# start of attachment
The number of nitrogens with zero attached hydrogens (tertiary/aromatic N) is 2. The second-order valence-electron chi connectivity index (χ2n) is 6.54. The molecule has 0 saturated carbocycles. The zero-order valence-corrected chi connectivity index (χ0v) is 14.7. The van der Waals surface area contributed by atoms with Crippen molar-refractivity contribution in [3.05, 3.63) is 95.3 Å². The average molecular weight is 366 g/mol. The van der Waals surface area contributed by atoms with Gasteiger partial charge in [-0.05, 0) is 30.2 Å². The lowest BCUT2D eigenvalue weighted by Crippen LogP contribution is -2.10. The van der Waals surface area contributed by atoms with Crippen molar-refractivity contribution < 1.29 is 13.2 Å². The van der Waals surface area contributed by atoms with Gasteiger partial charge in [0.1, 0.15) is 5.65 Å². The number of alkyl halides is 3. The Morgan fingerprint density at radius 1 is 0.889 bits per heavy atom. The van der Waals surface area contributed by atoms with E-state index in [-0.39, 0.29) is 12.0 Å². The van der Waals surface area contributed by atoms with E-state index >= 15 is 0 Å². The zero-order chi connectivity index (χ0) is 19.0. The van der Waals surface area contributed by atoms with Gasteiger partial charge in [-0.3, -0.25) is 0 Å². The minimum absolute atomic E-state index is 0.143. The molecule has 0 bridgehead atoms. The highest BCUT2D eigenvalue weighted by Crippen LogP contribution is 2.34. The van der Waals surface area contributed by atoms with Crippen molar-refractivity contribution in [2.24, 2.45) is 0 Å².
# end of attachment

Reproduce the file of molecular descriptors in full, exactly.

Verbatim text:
The number of nitrogens with zero attached hydrogens (tertiary/aromatic N) is 2. The second-order valence-electron chi connectivity index (χ2n) is 6.54. The molecule has 0 saturated carbocycles. The zero-order valence-corrected chi connectivity index (χ0v) is 14.7. The van der Waals surface area contributed by atoms with Crippen molar-refractivity contribution in [3.05, 3.63) is 95.3 Å². The average molecular weight is 366 g/mol. The van der Waals surface area contributed by atoms with Gasteiger partial charge in [-0.05, 0) is 30.2 Å². The lowest BCUT2D eigenvalue weighted by Crippen LogP contribution is -2.10. The van der Waals surface area contributed by atoms with Crippen molar-refractivity contribution < 1.29 is 13.2 Å². The van der Waals surface area contributed by atoms with Gasteiger partial charge in [0.1, 0.15) is 5.65 Å². The number of alkyl halides is 3. The Morgan fingerprint density at radius 1 is 0.889 bits per heavy atom. The van der Waals surface area contributed by atoms with E-state index in [-0.39, 0.29) is 12.0 Å². The van der Waals surface area contributed by atoms with E-state index >= 15 is 0 Å². The zero-order chi connectivity index (χ0) is 19.0. The van der Waals surface area contributed by atoms with Gasteiger partial charge in [-0.3, -0.25) is 0 Å². The minimum absolute atomic E-state index is 0.143. The molecule has 0 bridgehead atoms. The highest BCUT2D eigenvalue weighted by Crippen LogP contribution is 2.34. The van der Waals surface area contributed by atoms with Crippen molar-refractivity contribution in [2.24, 2.45) is 0 Å².